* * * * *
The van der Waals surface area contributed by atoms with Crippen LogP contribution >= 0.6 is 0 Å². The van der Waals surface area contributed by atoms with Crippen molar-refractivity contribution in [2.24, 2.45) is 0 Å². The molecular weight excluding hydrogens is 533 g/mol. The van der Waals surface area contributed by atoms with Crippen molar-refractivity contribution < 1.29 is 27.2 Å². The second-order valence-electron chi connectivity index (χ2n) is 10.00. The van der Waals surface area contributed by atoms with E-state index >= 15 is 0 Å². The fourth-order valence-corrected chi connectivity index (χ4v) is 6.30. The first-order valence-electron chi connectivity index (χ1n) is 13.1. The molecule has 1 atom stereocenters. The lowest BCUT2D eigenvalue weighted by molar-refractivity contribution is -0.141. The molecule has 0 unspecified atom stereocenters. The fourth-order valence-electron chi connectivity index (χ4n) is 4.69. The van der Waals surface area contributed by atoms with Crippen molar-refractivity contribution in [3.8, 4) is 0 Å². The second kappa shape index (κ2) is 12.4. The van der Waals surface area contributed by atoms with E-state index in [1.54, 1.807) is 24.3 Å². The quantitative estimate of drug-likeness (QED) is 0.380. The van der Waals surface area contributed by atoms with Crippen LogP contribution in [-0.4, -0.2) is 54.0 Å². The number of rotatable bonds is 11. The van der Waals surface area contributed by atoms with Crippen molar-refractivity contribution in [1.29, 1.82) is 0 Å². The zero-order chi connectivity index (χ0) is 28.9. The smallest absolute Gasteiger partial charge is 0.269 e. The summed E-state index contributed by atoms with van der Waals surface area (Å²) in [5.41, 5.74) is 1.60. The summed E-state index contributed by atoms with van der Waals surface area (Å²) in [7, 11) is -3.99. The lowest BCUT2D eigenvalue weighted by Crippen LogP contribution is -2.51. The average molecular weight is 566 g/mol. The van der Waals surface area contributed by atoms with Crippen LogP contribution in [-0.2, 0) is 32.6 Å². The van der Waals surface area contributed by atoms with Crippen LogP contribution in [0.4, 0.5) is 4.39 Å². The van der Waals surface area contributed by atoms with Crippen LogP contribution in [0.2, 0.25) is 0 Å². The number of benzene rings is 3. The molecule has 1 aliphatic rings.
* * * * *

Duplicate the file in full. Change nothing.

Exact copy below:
The van der Waals surface area contributed by atoms with Crippen LogP contribution >= 0.6 is 0 Å². The van der Waals surface area contributed by atoms with Crippen molar-refractivity contribution in [2.24, 2.45) is 0 Å². The molecular weight excluding hydrogens is 533 g/mol. The van der Waals surface area contributed by atoms with Crippen molar-refractivity contribution < 1.29 is 27.2 Å². The second-order valence-electron chi connectivity index (χ2n) is 10.00. The van der Waals surface area contributed by atoms with E-state index >= 15 is 0 Å². The fourth-order valence-corrected chi connectivity index (χ4v) is 6.30. The first-order valence-electron chi connectivity index (χ1n) is 13.1. The molecule has 1 atom stereocenters. The lowest BCUT2D eigenvalue weighted by molar-refractivity contribution is -0.141. The molecule has 0 unspecified atom stereocenters. The fourth-order valence-electron chi connectivity index (χ4n) is 4.69. The van der Waals surface area contributed by atoms with Crippen molar-refractivity contribution in [3.8, 4) is 0 Å². The second kappa shape index (κ2) is 12.4. The van der Waals surface area contributed by atoms with E-state index in [1.54, 1.807) is 24.3 Å². The quantitative estimate of drug-likeness (QED) is 0.380. The van der Waals surface area contributed by atoms with Crippen LogP contribution in [-0.4, -0.2) is 54.0 Å². The number of rotatable bonds is 11. The van der Waals surface area contributed by atoms with Crippen molar-refractivity contribution in [1.29, 1.82) is 0 Å². The zero-order chi connectivity index (χ0) is 28.9. The smallest absolute Gasteiger partial charge is 0.269 e. The summed E-state index contributed by atoms with van der Waals surface area (Å²) in [5.41, 5.74) is 1.60. The summed E-state index contributed by atoms with van der Waals surface area (Å²) in [7, 11) is -3.99. The lowest BCUT2D eigenvalue weighted by Crippen LogP contribution is -2.51. The average molecular weight is 566 g/mol. The van der Waals surface area contributed by atoms with Crippen LogP contribution in [-0.2, 0) is 32.6 Å². The van der Waals surface area contributed by atoms with Crippen LogP contribution in [0.4, 0.5) is 4.39 Å². The van der Waals surface area contributed by atoms with Crippen LogP contribution in [0.2, 0.25) is 0 Å². The number of benzene rings is 3. The molecule has 1 aliphatic rings.